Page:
Silver lining behind historic flooding
The recent massive flooding in northeastern Colorado was a tragedy in lost lives, destroyed homes and lost agricultural crops, but there are some benefits coming out of the much needed moisture.
“There is a silver lining if we look down the road,” said Ron Carleton, the deputy commissioner of agriculture for the state. “We just have to get past these near-term impacts.”
According to reports, the State of Colorado receives the seventh lowest total rainfall among the 50 states, and 80 percent of that rain falls on the west side of the Rockies whereas 80 percent of the population lives east of the Rockies.
The Platte, Rio Grande, Colorado and Arkansas Rivers all originate in Colorado, making the state a top water exporter. The Arkansas is 1,469 miles long and the Colorado is 1,450 miles long. The Colorado and its tributaries are a major water source for New Mexico, Utah, Arizona, Wyoming, Nevada and California. The flooding hit the Platte and the Poudre river areas the hardest.
Most of the Platte lies above the Ogallala Aquifer, the largest underground water reservoir in the U.S., covering most of Nebraska and part of Wyoming, Colorado, Kansas, Oklahoma, Texas and New Mexico. The aquifer has also been at the center of a number of legal disputes in recent years. But the Colorado floods may help put some of the disputes to rest, at least for a while.
The Nebraska Department of Natural Resources, local natural resources districts, and irrigation districts in the Platte River Basin have taken steps to divert floodwaters out of the river as they moved into Nebraska from Colorado. These efforts consisted of developing agreements and coordinating the timing of the diversions of this flow in an attempt to attenuate the peak flood flows. The diversion of these floodwaters will have the added benefit of recharging the aquifer as these waters seep into the ground beneath the canals and lakes along the South Platte, North Platte, and Platte Rivers.
The flows on the South Platte River measured at the Colorado state line peaked at 21,000 cubic feet per second (cfs) on September 18. While flows are slowly receding, they are expected to remain elevated for several weeks. The diversions will continue as long as these excess flows are available in order to maximize the aquifer recharge benefits. These groundwater recharge benefits will be realized in both the Platte and Republican River Basins as this groundwater slowly percolates through the ground into these rivers and their tributaries over time.
These diversion projects were set up in a very short time frame as Nebraska braced for the large flows expected after the devastating floods in Colorado. The Director of the Department of Natural Resources, Brian Dunnigan, said “the expeditious work by all parties in developing and implementing these agreements is a wonderful demonstration of what can be achieved when all parties are able to work in close collaboration toward the same goal.”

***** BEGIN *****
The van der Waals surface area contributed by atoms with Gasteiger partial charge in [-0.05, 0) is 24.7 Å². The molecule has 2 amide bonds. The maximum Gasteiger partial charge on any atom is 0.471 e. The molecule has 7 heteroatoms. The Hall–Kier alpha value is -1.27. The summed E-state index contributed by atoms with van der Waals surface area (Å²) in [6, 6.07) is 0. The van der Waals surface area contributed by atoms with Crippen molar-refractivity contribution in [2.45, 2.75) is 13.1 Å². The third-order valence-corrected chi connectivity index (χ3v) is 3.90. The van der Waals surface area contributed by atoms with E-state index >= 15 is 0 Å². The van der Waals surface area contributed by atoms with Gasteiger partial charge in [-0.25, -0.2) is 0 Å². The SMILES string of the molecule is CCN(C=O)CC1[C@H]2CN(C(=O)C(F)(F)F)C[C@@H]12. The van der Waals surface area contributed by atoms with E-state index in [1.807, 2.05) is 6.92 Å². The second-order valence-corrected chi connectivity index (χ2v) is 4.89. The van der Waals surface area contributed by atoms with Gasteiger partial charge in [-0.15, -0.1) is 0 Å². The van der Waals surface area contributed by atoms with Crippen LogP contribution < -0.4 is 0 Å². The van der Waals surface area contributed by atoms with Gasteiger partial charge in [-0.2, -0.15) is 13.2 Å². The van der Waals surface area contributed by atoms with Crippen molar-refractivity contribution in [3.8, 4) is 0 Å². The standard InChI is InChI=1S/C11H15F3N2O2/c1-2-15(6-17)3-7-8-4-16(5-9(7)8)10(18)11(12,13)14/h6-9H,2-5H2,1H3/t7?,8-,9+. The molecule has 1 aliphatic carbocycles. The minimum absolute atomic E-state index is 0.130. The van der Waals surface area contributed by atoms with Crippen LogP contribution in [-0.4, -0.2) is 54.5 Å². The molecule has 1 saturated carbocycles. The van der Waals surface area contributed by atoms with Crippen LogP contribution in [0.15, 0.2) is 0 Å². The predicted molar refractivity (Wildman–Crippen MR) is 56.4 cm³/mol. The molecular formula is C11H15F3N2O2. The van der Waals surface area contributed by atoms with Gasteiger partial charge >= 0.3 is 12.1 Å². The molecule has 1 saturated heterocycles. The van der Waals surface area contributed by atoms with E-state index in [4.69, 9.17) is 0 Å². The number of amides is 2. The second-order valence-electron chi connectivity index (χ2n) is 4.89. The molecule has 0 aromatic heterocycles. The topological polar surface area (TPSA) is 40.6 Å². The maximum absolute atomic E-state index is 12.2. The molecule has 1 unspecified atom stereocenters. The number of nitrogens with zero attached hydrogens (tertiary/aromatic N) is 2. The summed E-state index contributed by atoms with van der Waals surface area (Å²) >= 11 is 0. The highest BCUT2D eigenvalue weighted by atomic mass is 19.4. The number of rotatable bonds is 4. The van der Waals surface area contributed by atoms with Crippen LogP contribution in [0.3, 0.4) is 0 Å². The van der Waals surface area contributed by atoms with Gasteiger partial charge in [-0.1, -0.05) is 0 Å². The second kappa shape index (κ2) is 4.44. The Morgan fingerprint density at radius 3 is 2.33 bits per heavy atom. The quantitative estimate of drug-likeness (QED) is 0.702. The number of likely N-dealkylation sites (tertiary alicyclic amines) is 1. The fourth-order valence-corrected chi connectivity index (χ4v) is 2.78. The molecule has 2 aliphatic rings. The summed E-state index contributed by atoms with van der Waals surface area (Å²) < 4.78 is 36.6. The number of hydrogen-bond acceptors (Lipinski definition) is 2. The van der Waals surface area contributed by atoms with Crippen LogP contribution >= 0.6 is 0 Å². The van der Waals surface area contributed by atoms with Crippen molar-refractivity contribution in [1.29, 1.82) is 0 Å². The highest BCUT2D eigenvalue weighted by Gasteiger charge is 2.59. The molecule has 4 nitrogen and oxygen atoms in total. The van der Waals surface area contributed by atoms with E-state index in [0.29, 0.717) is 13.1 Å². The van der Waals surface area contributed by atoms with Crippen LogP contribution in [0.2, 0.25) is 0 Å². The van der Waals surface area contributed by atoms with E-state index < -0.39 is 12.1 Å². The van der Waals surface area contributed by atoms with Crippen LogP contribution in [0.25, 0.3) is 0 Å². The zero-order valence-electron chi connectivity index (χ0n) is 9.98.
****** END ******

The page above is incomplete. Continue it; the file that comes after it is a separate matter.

This effort is similar to the diversion of flood waters carried out along the Platte River in 2011 by the Department and the local natural resources districts and irrigation districts, which also provided significant flood mitigation and aquifer recharge benefits.
But there is no denying that the silver lining is just a small blip on the bigger scale of the flood damage.
A record 17.15 inches of rain fell along the Front Range in about a week, nearly as much as the area usually gets in a year. The rain was so intense over a two-day period in some areas that meteorologists say it was a 1-in-1,000-year event, and the often stodgy National Weather Service described it as “biblical.”
Water surged across 17 counties and into Nebraska, killing at least eight people, destroying at least 1,800 homes and damaging more than 16,000 others. The flooding caused sewage and oil spills and demolished roads and bridges. Hardest hit were northern Boulder County and Larimer County.
The repair estimate for state-owned roads and bridges alone is $430 million, according to Micki Trost, spokeswoman for the Colorado Office of Emergency Management.
The state’s estimated cost for operating the State Emergency Operations Center, providing resources to local jurisdictions, and obtaining air and ground support from the National Guard is $19.5 million, she said. Air evacuations and other costs to the state for National Guard support amounted to $7.1 million of that total. — Traci Eatherton, WLJ Editor